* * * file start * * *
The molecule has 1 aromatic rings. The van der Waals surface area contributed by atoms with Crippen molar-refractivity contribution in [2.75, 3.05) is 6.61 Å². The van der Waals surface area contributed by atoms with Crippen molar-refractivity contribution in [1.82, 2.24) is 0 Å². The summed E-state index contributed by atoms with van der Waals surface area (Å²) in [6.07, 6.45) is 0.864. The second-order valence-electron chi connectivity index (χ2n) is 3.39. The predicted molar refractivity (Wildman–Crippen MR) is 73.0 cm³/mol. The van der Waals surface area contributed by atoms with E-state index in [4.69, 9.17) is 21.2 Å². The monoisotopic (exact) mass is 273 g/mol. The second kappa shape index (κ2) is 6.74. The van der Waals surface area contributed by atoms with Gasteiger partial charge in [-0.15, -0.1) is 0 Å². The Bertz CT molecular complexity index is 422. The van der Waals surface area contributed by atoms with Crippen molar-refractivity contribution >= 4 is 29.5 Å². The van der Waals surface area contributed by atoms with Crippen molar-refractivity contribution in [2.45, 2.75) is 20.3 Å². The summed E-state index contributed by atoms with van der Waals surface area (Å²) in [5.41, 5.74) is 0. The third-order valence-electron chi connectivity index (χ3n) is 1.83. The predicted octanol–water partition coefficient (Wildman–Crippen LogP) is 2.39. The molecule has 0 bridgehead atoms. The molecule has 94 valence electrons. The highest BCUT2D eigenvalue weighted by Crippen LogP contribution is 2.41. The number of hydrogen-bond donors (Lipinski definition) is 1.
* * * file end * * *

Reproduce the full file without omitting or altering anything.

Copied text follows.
The molecule has 1 aromatic rings. The van der Waals surface area contributed by atoms with Crippen molar-refractivity contribution in [2.75, 3.05) is 6.61 Å². The van der Waals surface area contributed by atoms with Crippen molar-refractivity contribution in [1.82, 2.24) is 0 Å². The summed E-state index contributed by atoms with van der Waals surface area (Å²) in [6.07, 6.45) is 0.864. The second-order valence-electron chi connectivity index (χ2n) is 3.39. The predicted molar refractivity (Wildman–Crippen MR) is 73.0 cm³/mol. The van der Waals surface area contributed by atoms with E-state index in [4.69, 9.17) is 21.2 Å². The monoisotopic (exact) mass is 273 g/mol. The second kappa shape index (κ2) is 6.74. The van der Waals surface area contributed by atoms with Gasteiger partial charge in [-0.15, -0.1) is 0 Å². The Bertz CT molecular complexity index is 422. The van der Waals surface area contributed by atoms with Crippen molar-refractivity contribution >= 4 is 29.5 Å². The van der Waals surface area contributed by atoms with Crippen molar-refractivity contribution in [2.45, 2.75) is 20.3 Å². The summed E-state index contributed by atoms with van der Waals surface area (Å²) in [5.41, 5.74) is 0. The third-order valence-electron chi connectivity index (χ3n) is 1.83. The predicted octanol–water partition coefficient (Wildman–Crippen LogP) is 2.39. The molecule has 0 bridgehead atoms. The molecule has 94 valence electrons. The highest BCUT2D eigenvalue weighted by Crippen LogP contribution is 2.41. The number of hydrogen-bond donors (Lipinski definition) is 1.